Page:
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Over 80 Major Companies Across the UK Urge PM to Deliver on UN SDGs

In an open letter to the Prime Minister, more than 80 leading companies have united in a call on the government to demonstrate its commitment to delivering the UN Sustainable Development Goals (SDGs).

In an open letter to the Prime Minister, more than 80 leading companies have united in a call on the government to demonstrate its commitment to delivering the UN Sustainable Development Goals (SDGs). Among the group of forward-thinking companies were Coca-Cola, Dong Energy, Sainsbury’s, Tesco, Nestlé and Ikea.

Ahead of the World Economic Forum annual meeting taking place on 17-20 January, businesses say they are ready to work with the government to help deliver the SDGs in the UK as well as internationally, but that the government must create a framework to help businesses play their part.

Interestingly, the letter is published on the same day that the Business and Sustainable Development Commission published its own flagship report on the business case for achieving sustainable and inclusive growth, and quantifying the value of private sector opportunities aligned with the SDGs.

Nick Davies, founder of social platform Neighbourly and one of the 80 companies that penned the open letter, said in a blog: “At Neighbourly, we absolutely know that today’s great companies don’t just want to contribute — they’re ready to collaborate and build a powerful coalition for change but need the support of government and citizens to help unlock society’s true potential. So, it’s wonderful to see such an emphatic demonstration of a desire to work in partnership using the Sustainable Development Goals as a framework for success.”

“I believe the UK Government should seize this opportunity to work with business to help shape an inclusive community action plan that works for all. We look forward to working with this inspiring network of businesses, NGOs and academics to advance sustainable development and help facilitate the delivery of the SDGs in the UK.”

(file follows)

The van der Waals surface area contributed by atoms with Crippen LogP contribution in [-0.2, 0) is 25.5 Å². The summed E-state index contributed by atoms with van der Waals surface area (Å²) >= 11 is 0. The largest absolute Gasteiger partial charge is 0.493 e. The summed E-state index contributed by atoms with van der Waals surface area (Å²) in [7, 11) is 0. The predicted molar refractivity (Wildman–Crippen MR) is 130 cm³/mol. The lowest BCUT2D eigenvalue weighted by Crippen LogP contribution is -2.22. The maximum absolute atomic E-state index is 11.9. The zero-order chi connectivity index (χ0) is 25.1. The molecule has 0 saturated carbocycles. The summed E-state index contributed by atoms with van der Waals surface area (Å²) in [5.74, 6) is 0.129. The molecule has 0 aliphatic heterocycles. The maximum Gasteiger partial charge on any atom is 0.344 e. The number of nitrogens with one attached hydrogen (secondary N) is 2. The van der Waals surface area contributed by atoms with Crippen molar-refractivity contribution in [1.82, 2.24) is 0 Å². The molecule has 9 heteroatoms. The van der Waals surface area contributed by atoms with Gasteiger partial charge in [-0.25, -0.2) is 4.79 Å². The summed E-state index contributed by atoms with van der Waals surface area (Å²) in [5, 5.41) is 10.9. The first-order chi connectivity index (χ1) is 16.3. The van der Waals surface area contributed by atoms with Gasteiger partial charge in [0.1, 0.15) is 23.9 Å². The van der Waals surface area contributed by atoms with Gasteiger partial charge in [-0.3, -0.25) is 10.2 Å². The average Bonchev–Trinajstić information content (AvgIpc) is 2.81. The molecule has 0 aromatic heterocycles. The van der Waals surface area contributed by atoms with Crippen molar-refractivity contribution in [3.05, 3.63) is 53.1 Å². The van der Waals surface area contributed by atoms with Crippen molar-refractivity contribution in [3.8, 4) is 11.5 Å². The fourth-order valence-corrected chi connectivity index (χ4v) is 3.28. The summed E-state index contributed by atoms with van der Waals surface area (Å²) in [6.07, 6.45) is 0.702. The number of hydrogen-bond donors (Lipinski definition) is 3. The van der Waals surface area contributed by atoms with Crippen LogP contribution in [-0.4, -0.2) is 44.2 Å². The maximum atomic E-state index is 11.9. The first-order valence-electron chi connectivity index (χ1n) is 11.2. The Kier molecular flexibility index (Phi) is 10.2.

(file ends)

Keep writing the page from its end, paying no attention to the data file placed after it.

The letter was coordinated by the UK Stakeholders in Sustainable Development (UKSSD), a non-profit network of businesses, NGOs and academics working towards sustainable development in the UK.

“The challenge of achieving sustainability are complex and intertwined. Tackling them takes a cross-sector, multidisciplinary and coordinated approach. The Sustainable Development Goals give us a universal framework to ensure that everyone committed to sustainability is singing from the same hymn sheet. They’re not about overseas development; they’re about sustainability everywhere. And to give the SDGs their best chance of success in the UK, we need a clear and concrete demonstration from government that it has embraced the Goals,” commented Juliet Davenport, founder and CEO of Good Energy.

Tanya Steele, chief executive for WWF-UK also weighed in on the action, emphasizing how sustainable business is smart business. “It’s good business to be fit for the future and consider long-term prosperity alongside the well-being of generations to come. Our current business models too often plunder and pollute the world’s natural resources with devastating consequences for our planet…By developing more sustainably, the UK can play an important international leadership role – and UK businesses are natural leaders.”

The letter sends a clear message to the government that companies across the UK are ready to step up and play their part in the crusade for a more sustainable, circular economy. The hope is that by working together to achieve the SDGs, businesses and governments will be able to transform the current business-as-usual landscape and deliver a future in which people and the environment thrive.

A similar effort has taken shape in the U.S., where 530 companies and 100 investors — from Fortune 500 firms to small family-owned businesses — recently called upon the Trump administration and Congress to support policies to accelerate a low-carbon future. But unlike their counterparts in the UK, US enterprises might have to bear the burden of transitioning the economy on their own.